The Mesa de la Unidad Democratica (MUD) suggested today that the second step of the recall referendum against Maduro will require at least 40,000 fingerprint scanning machines in order to be completed successfully. The MUD also calculates that the machines will have to be spread out across 14,500 voting centres throughout the country.
The head of the bloc, Jesus Torrealba, said that the number of machines and voting centres is needed to make sure that everyone who wants to sign in favour of recalling Maduro will have the opportunity to do so.
The next step of the referendum process requires 20% of registered voters to sign in favour of recalling Maduro. The opposition is concerned that the Consejo Nacional Electoral (CNE) will attempt to derail the process any number of ways: by allotting too few voting machines or voting centres, by demanding that the signatures be collected in a single day, or by demanding that the signatures be collected from 20% of registered voters in each state rather than the entire country.
On the last point, Torrealba said:
Let it be clear that the 20% [is to be collected] nationally, not by state.
While the CNE’s own regulation states that the signatures have to be collected from registered voters at the national level, it demanded that the signatures collected during the first stage of the referendum be collected at the state level.
Collecting at the signatures at the state level adds unnecessary administrative and logistical difficulties to the process.
MUD Announces Rally Points for Sept. 1 Protest
The MUD announced the rally points for next week’s Toma de Caracas [roughly, “The Caracas Takeover”]. Jesus Torrealba announced the locations by saying that next week’s demonstration will be “peaceful, and for peace”.
The MUD is clearly committed to having a peaceful event. This is our commitment, and we are going to stick to it and make it stick.
The protest – which the MUD hopes will be one of the largest in Venezuela history – will take place in Caracas, but will involve people from all around the country who are expected to travel to the city in order to participate in the demonstration.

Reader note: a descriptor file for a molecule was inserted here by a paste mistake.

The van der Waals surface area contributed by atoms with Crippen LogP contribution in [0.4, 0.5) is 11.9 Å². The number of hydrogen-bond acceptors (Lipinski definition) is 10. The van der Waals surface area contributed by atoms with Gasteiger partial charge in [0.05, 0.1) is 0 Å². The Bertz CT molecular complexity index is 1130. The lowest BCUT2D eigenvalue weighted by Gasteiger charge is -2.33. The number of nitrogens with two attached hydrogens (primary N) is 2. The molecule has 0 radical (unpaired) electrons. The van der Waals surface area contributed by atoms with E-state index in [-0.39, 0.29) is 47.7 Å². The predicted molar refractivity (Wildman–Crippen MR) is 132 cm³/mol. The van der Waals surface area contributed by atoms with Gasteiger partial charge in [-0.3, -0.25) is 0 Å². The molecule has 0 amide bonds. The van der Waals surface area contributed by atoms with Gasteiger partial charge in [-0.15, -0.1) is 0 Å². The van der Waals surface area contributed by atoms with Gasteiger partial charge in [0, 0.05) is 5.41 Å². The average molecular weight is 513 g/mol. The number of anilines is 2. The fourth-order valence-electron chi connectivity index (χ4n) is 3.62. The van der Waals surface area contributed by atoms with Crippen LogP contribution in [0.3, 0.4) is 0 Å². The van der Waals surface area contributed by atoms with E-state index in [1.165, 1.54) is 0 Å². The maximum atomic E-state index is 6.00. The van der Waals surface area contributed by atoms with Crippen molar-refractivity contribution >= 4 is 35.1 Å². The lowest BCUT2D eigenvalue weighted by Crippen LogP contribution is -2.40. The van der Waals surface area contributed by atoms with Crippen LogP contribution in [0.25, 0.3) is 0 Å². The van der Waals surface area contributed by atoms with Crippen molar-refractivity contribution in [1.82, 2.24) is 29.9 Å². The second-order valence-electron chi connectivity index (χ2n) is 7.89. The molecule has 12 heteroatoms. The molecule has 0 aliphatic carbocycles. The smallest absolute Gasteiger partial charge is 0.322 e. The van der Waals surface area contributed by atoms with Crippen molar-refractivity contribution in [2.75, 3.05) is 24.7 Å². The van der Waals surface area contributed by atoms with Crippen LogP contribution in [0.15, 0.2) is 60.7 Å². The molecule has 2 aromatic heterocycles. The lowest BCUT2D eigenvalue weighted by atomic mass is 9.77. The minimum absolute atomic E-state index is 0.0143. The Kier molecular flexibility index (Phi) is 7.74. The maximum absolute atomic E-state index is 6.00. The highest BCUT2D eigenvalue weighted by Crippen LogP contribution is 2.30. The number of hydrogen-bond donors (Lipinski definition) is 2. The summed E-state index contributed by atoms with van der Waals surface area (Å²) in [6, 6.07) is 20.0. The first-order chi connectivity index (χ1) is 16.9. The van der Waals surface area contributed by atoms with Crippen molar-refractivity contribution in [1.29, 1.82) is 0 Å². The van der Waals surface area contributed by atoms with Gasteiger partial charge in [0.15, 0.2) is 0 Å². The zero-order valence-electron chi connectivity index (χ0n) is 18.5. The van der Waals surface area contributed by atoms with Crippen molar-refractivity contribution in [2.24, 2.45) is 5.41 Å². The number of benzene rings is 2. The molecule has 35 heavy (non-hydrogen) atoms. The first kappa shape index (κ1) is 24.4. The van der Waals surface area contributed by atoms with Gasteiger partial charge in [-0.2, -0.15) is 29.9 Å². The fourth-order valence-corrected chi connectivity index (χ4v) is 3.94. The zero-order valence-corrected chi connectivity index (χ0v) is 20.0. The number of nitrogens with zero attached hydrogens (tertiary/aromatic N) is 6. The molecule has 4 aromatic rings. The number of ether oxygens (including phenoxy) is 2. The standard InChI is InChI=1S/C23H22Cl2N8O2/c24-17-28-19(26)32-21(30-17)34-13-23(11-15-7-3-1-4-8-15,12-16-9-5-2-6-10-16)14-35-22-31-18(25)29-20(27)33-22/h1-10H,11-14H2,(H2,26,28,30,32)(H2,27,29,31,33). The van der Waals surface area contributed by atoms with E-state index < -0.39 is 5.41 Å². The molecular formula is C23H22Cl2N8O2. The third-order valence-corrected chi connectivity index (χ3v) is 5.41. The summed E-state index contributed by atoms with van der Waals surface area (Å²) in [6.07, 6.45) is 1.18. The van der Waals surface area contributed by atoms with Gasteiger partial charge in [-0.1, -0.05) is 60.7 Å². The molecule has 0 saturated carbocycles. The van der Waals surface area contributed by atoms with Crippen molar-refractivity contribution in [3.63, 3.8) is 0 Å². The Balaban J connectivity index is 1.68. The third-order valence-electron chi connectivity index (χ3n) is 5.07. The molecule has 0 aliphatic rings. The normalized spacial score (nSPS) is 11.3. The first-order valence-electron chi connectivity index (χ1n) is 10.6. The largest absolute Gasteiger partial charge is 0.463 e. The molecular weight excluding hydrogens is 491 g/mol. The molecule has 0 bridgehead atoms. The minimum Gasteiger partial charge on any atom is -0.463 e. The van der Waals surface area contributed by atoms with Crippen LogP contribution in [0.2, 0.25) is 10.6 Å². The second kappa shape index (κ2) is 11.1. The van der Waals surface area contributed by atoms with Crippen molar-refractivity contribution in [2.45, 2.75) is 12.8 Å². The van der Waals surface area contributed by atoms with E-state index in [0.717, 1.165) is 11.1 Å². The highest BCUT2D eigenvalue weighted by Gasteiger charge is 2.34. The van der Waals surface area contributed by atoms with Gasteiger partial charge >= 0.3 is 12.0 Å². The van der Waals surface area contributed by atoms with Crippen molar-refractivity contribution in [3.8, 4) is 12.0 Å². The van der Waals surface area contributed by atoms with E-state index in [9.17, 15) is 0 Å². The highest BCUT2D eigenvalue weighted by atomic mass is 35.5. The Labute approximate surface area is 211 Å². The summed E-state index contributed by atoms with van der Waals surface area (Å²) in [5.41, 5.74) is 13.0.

Below, a list of the seven rally points. Aside from hosting citizens of Caracas, the rally points will also act as gathering points for people from other parts of the country:
- Unicentro El Marques, La California: This rally point will receive people from Anzoategui, Barlovento, Guarenas and Guatire.
- Santa Fa interchange, Santa Fe: This rally point will receive people from other areas in Miranda state.
- Caurimare: This rally point will receive people from El Hatillo and Baruta.
- Santa Monica: This rally point will receive people from Tachira, Merida, Lara and Yaracuy states.
- El Paraiso: This rally point will receive people from Vargas state.
- Plaza Venezuela: This rally point will receive people from Zulia, Falcon, Aragua, and Carabobo states and Valles del Tuy, as well as students from throughout the country.
- Parque Cristal: This rally point will receive people from Nueva Esparta, Sucre, Delta Amacuro and Bolivar states.
The MUD also announced that each rally point will have one and only on specific location where protesters will meet. These locations will be announced 48 hours before the protest.
Imports Down 98% in One Year
Rusvel Gutierrez, the head of the Vargas state Camara de Comerciantes, Industriales y Aduaneros [Chamber of Business Owners, Industrialists and Customs] said that imports into Venezuela have fallen 98% since last year.
Gutierrez made the comment in an interview that aired in Globovision earlier today. Referencing an erroneous figure provided by the government last week, Gutierrez said:
Last week, the government said that imports had fallen 50%, but that figure is only on public imports brought in by the government. The real figure that includes all imports is 98%.
Gutierrez also said that there were a total of 4,500 customs officers in the country, with 1,200 of them registered and working in Vargas state alone. However, the lack of imports means that only 50 customs officers were currently working in Vargas state.
For Gutierrez, the dramatic figure results in the scarcity crisis affecting the country:
Medical imports have been reduced. What the government cares about the most is food, but the amount that is coming in is not enough to supply the Venezuelan people.
Gutierrez also said that the government’s export policy has also been a failure, saying:
In order to export you have to produce, but we don’t even [produce] agricultural products here.
Paraguay: Rodriguez Stands Alone
The Paraguayan vice-minister of Economic Affairs and Integration, Rigoberto Gauto, told reporters today that Venezuelan Foreign Affairs Minister Delcy Rodriguez stands alone in her struggle to have the country recognized as MERCOSUR’s president.
[There aren’t two agendas] there is only one (…) that which Venezuela is putting forward, we see that as an effort to achieve some kind of international recognition.
On Rodriguez’s recent trip to India in order to gauge support for an India-MERCOSUR trade agreement, Gauto said:
[Rodriguez] went over there to make a proposal that it is not hers to make, and she did not [go to India as] a representative of the bloc.